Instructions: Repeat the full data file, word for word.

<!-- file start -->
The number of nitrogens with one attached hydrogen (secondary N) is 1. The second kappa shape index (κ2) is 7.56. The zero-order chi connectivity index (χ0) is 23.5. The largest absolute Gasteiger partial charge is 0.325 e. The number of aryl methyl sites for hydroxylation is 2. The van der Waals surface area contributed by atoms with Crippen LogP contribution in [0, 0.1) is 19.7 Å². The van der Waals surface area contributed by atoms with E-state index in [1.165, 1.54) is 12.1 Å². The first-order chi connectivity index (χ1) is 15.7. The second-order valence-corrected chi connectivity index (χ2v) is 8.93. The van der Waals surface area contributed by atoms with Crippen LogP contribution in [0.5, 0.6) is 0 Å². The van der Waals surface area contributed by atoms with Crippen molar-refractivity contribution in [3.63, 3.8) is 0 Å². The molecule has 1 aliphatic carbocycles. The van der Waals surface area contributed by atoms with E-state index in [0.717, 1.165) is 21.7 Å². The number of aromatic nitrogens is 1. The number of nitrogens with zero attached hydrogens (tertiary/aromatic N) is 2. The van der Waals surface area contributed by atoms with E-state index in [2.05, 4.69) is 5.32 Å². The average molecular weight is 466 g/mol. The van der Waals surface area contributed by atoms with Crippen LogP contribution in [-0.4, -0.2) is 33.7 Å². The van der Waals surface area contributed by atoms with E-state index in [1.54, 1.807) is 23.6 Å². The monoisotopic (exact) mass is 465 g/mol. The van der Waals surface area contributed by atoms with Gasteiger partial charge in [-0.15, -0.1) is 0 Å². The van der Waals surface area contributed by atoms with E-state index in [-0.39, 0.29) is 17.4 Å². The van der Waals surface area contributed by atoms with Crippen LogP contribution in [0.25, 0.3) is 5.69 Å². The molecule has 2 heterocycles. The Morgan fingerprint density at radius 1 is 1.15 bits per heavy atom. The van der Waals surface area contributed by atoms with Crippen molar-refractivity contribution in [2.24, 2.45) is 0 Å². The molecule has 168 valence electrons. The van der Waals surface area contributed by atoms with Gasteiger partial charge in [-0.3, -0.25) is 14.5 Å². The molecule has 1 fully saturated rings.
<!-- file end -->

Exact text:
The number of nitrogens with one attached hydrogen (secondary N) is 1. The second kappa shape index (κ2) is 7.56. The zero-order chi connectivity index (χ0) is 23.5. The largest absolute Gasteiger partial charge is 0.325 e. The number of aryl methyl sites for hydroxylation is 2. The van der Waals surface area contributed by atoms with Crippen LogP contribution in [0, 0.1) is 19.7 Å². The van der Waals surface area contributed by atoms with E-state index in [1.165, 1.54) is 12.1 Å². The first-order chi connectivity index (χ1) is 15.7. The second-order valence-corrected chi connectivity index (χ2v) is 8.93. The van der Waals surface area contributed by atoms with Crippen LogP contribution in [0.5, 0.6) is 0 Å². The van der Waals surface area contributed by atoms with Crippen molar-refractivity contribution in [3.63, 3.8) is 0 Å². The molecule has 1 aliphatic carbocycles. The van der Waals surface area contributed by atoms with E-state index in [0.717, 1.165) is 21.7 Å². The number of aromatic nitrogens is 1. The number of nitrogens with zero attached hydrogens (tertiary/aromatic N) is 2. The van der Waals surface area contributed by atoms with E-state index in [2.05, 4.69) is 5.32 Å². The average molecular weight is 466 g/mol. The van der Waals surface area contributed by atoms with Crippen LogP contribution in [-0.4, -0.2) is 33.7 Å². The van der Waals surface area contributed by atoms with E-state index in [1.54, 1.807) is 23.6 Å². The monoisotopic (exact) mass is 465 g/mol. The van der Waals surface area contributed by atoms with Gasteiger partial charge in [-0.15, -0.1) is 0 Å². The van der Waals surface area contributed by atoms with E-state index in [-0.39, 0.29) is 17.4 Å². The van der Waals surface area contributed by atoms with Crippen LogP contribution in [0.25, 0.3) is 5.69 Å². The molecule has 2 heterocycles. The Morgan fingerprint density at radius 1 is 1.15 bits per heavy atom. The van der Waals surface area contributed by atoms with Crippen molar-refractivity contribution in [2.24, 2.45) is 0 Å². The molecule has 168 valence electrons. The van der Waals surface area contributed by atoms with Gasteiger partial charge in [-0.3, -0.25) is 14.5 Å². The molecule has 1 fully saturated rings.